THE HALF DECENT FOOTBALL MAGAZINE

John Toshack’s reorganisation of Wales’ youth teams under Brian Flynn has paid dividends, as Paul Ashley-Jones explains

It’s typical that when Wales finally escape a qualifying group it leads to a play-off rather than the tournament itself. It’s also typical that, despite finishing top of our group, we draw a side as strong as England in the play-offs. Nonetheless, being so close to the 2009 European Under-21 Championship finals is a huge moment, for players and fans. Participation in such a tournament would help towards changing a losing mentality that Welsh players, at all levels, have had for a very long time.

While the first team have consistently failed in qualifying, the Under-21s’ record has been even poorer, particularly during the reign of previous senior manager Mark Hughes, when the side went a record-breaking number of games without a win. To finish top of a group including France, who were beaten comfortably 4-2, represents major achievement. 

Wales are benefiting from a “golden generation” of youngsters, such as Gareth Bale and Chris Gunter of Spurs, Wolves’ Wayne Hennessey and Joe Ledley of Cardiff. But it would be wrong to put this down simply to luck. When John Toshack succeeded Hughes in 2005, he was faced with an ageing squad and the retirement of key players such as Gary Speed. Having criticised the latter performances under Hughes, Toshack was not afraid to step on some toes to make the changes he felt necessary, epitomised by a very public falling-out with Robbie Savage.

However, the most important change was his decision to bring in Brian Flynn in place of the separate part-time managers for the Under‑17s, Under-19s and Under‑21s. The former Wrexham and Swansea manager was given overall responsibility, with the remit to fast-track players through to the first team. The previous system saw separate managers arguing over whose squad a player should be in and there was no consistent approach to player development. What Toshack introduced seems on reflection an obvious decision to make, but it was one his predecessor either chose not, or simply didn’t think, to implement.

Flynn has pushed through players who weren’t even regulars for their clubs, such as Gunter, who made his Wales debut when out of favour for his club, Cardiff City. He played so well, Dave Jones had little choice but to bring him back into the Cardiff first team and his performances resulted in a £2 million transfer to Spurs. Sam Vokes is the latest example, with the confidence he gained from scoring on his competitive Wales debut being reflected in his performances for Wolves since his return from international duty.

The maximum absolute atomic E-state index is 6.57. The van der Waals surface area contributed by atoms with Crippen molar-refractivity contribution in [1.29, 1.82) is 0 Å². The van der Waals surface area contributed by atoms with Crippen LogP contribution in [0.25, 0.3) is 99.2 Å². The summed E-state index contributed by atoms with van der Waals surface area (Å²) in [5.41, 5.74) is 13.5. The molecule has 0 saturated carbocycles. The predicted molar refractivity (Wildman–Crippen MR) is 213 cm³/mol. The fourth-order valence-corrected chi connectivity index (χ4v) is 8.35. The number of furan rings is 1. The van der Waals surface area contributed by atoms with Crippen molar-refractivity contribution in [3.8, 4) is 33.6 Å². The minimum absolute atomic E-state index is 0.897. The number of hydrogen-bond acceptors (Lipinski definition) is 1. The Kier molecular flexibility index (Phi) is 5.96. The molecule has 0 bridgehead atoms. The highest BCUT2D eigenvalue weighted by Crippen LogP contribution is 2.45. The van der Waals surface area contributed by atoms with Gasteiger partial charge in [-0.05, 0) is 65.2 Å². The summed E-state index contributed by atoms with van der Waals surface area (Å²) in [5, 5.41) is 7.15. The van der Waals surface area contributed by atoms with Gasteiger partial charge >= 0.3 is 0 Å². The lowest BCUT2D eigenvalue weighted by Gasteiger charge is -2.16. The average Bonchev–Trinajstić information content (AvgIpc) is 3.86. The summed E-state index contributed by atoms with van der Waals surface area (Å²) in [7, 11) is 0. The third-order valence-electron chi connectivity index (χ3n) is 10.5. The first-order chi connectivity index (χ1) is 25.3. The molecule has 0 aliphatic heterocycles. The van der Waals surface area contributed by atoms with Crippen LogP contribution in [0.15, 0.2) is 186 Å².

Whether Flynn can continue to provide youngsters for the first team at a similar rate only time will tell. The nature of the problem was demonstrated in the World Cup qualifier in Russia in September, when Wales had to field a non-League player, Wrexham’s Steve Evans. Recent U17s and U19s squads involved only one and three players, respectively, who are on the books of Premier League clubs, so there is no inexhaustible supply of talent, and some will fall by the wayside – Richard Duffy, languishing in Portsmouth’s reserves, being a case in point. But the group at Under-21 level does at least suggest that we could produce a national squad of Premier League/Championship regulars in the near future, headed by Arsenal’s Chris Ramsey but also including Rhys Williams (Middlesbrough), Shaun MacDonald (Swansea), Neil Eardley (Oldham) and Christian Ribeiro (Bristol City).

Do Wales have a chance in the play-off games against England, on 10 and 14 October? The recent 2-0 friendly defeat at Wrexham would suggest not, particularly as the most promising players will be playing for the seniors in their World Cup matches against Liechtenstein and Germany. However, the Under-21s lost 1-0 to Romania with most of these players on the pitch and beat them 3‑0 without the “stars”, so perhaps the lesser-known players will prove a point. Perhaps they can develop the winning mentality so badly lacking in the past. That, rather than just the play-off results, could prove really significant in the long term. 

From WSC 261 November 2008

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